State officials see adoption of the updated energy and building codes as essential if Washington is to meet its greenhouse gas (GHG) emission reduction targets. In public testimony during the 2022 SBCC hearings on the commercial code updates, Luke Howard with the Department of Commerce commented, “The code puts the state on the path to meeting our GHG emission limits. These proposals align with the State Energy Strategy, align our codes with the Clean Energy Transformation Act, and simply align carbon emission factors in the code with state law.” Washington’s 2021 State Energy Strategy found that electrifying buildings will be the lowest-cost pathway to meeting the state’s climate goals.

The petition alleges that the updated energy code exceeds SBCC’s statutory authority. The industry challengers have not yet filed a brief explaining their legal arguments.

Public interest advocates across Washington expressed concern about the attack on the State’s efforts to protect public health and reduce pollution, and vowed to protect the progress toward climate solutions gained by the clean energy codes so Washington residents could still benefit from cleaner, healthier buildings. More than 6,000 supportive public comments were submitted to the SBCC in support of the new building codes during public comment periods throughout 2022.

Jan Hasselman, senior attorney with Earthjustice: “Washington state is leading the way to protect public health and address the climate crisis as required by state law. Our collective well-being rests on phasing out fossil fuels as fast as possible, and we intend to defend these rules in court.”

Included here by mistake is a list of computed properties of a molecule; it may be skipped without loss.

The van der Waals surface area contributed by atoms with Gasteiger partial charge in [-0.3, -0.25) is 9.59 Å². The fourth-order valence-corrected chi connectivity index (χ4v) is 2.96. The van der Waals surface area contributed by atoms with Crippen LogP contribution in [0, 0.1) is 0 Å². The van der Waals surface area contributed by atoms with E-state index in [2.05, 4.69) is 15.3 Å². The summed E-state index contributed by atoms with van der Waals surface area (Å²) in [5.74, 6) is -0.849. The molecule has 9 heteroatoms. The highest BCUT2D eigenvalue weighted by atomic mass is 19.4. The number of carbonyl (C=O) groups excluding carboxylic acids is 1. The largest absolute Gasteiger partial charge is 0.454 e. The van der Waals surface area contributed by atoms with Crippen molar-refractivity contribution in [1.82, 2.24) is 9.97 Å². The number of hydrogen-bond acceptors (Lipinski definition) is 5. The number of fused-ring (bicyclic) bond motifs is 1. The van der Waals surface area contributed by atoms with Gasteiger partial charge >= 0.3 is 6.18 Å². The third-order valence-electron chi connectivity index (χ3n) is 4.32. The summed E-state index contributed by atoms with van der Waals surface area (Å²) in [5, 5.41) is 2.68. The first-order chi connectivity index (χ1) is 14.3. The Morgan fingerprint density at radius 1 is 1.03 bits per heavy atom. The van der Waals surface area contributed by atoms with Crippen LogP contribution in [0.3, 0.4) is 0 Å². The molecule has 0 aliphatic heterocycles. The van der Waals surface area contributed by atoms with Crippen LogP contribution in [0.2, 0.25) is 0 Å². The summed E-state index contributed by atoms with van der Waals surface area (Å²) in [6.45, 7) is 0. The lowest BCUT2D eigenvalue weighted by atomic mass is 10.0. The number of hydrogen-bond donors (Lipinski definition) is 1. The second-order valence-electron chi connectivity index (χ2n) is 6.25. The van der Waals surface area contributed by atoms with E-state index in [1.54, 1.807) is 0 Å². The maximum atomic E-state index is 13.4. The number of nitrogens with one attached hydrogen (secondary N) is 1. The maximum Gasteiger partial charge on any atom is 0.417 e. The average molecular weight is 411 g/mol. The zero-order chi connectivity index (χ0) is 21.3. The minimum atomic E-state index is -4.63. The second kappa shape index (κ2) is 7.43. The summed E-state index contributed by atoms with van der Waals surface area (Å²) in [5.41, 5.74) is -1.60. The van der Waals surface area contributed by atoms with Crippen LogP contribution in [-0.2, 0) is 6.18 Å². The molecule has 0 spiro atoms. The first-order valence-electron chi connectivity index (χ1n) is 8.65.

Dylan Plummer, a senior campaign representative with the Sierra Club: “In the face of our growing movement for climate justice, Big Oil and Gas corporations are working overtime to keep Washington hooked on polluting fossil fuels. But as the benefits of running buildings on clean renewable electricity become impossible to deny, decision makers, like the members of the State Building Code Council, are seeing through their lies and leading the way to a clean energy economy.

Kelly Hall, WA Director with Climate Solutions: “Clean and safe homes and buildings are absolutely needed across Washington — from low-rise middle housing to high-rise multi-family buildings — we need to bring down long-term operating costs so more people can live in healthy homes. Building with electric heat pumps is good news in the new energy code. It’s part of the answer for bringing utility costs down long-term. The State Building Code Council got this right — our homes and buildings should run on Washington’s clean electricity, not dangerous gas infrastructure. All-electric buildings, combined with efficiency measures, are safer, cleaner, and more resilient in the face of a changing climate prioritizing comfort and affordability, as well as our health.”

Rachel Koller, managing director of Shift Zero, an alliance of leading green building, energy efficiency, and climate action organizations and businesses: “Polluting methane gas no longer belongs in our homes and buildings, and we remain resolute in our support of the Washington State Building Code Council’s decision to adopt the clean energy codes. A strong energy code is a critical tool to ensure our homes and buildings are part of the climate solution.”